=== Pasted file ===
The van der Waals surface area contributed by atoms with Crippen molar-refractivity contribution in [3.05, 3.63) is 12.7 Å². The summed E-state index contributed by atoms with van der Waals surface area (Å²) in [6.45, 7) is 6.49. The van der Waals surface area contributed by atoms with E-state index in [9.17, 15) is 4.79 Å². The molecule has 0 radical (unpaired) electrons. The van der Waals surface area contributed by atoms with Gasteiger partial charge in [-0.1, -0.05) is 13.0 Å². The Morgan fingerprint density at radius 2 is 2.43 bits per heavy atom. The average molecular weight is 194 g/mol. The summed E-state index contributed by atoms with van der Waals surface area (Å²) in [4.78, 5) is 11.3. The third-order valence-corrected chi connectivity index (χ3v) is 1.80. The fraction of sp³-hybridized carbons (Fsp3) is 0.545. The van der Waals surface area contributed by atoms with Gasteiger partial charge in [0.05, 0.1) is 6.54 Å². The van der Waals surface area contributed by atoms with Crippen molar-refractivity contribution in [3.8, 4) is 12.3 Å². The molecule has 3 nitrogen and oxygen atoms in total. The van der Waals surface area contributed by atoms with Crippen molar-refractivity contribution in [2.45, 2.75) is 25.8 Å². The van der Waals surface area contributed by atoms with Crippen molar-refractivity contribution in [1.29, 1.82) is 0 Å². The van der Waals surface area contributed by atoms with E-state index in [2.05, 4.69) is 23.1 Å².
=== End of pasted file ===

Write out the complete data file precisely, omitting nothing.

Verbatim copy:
The van der Waals surface area contributed by atoms with Crippen molar-refractivity contribution in [3.05, 3.63) is 12.7 Å². The summed E-state index contributed by atoms with van der Waals surface area (Å²) in [6.45, 7) is 6.49. The van der Waals surface area contributed by atoms with E-state index in [9.17, 15) is 4.79 Å². The molecule has 0 radical (unpaired) electrons. The van der Waals surface area contributed by atoms with Gasteiger partial charge in [-0.1, -0.05) is 13.0 Å². The Morgan fingerprint density at radius 2 is 2.43 bits per heavy atom. The average molecular weight is 194 g/mol. The summed E-state index contributed by atoms with van der Waals surface area (Å²) in [4.78, 5) is 11.3. The third-order valence-corrected chi connectivity index (χ3v) is 1.80. The fraction of sp³-hybridized carbons (Fsp3) is 0.545. The van der Waals surface area contributed by atoms with Gasteiger partial charge in [0.05, 0.1) is 6.54 Å². The van der Waals surface area contributed by atoms with Crippen molar-refractivity contribution in [3.8, 4) is 12.3 Å². The molecule has 3 nitrogen and oxygen atoms in total. The van der Waals surface area contributed by atoms with Crippen molar-refractivity contribution in [2.45, 2.75) is 25.8 Å². The van der Waals surface area contributed by atoms with Crippen molar-refractivity contribution in [1.29, 1.82) is 0 Å². The van der Waals surface area contributed by atoms with E-state index in [2.05, 4.69) is 23.1 Å².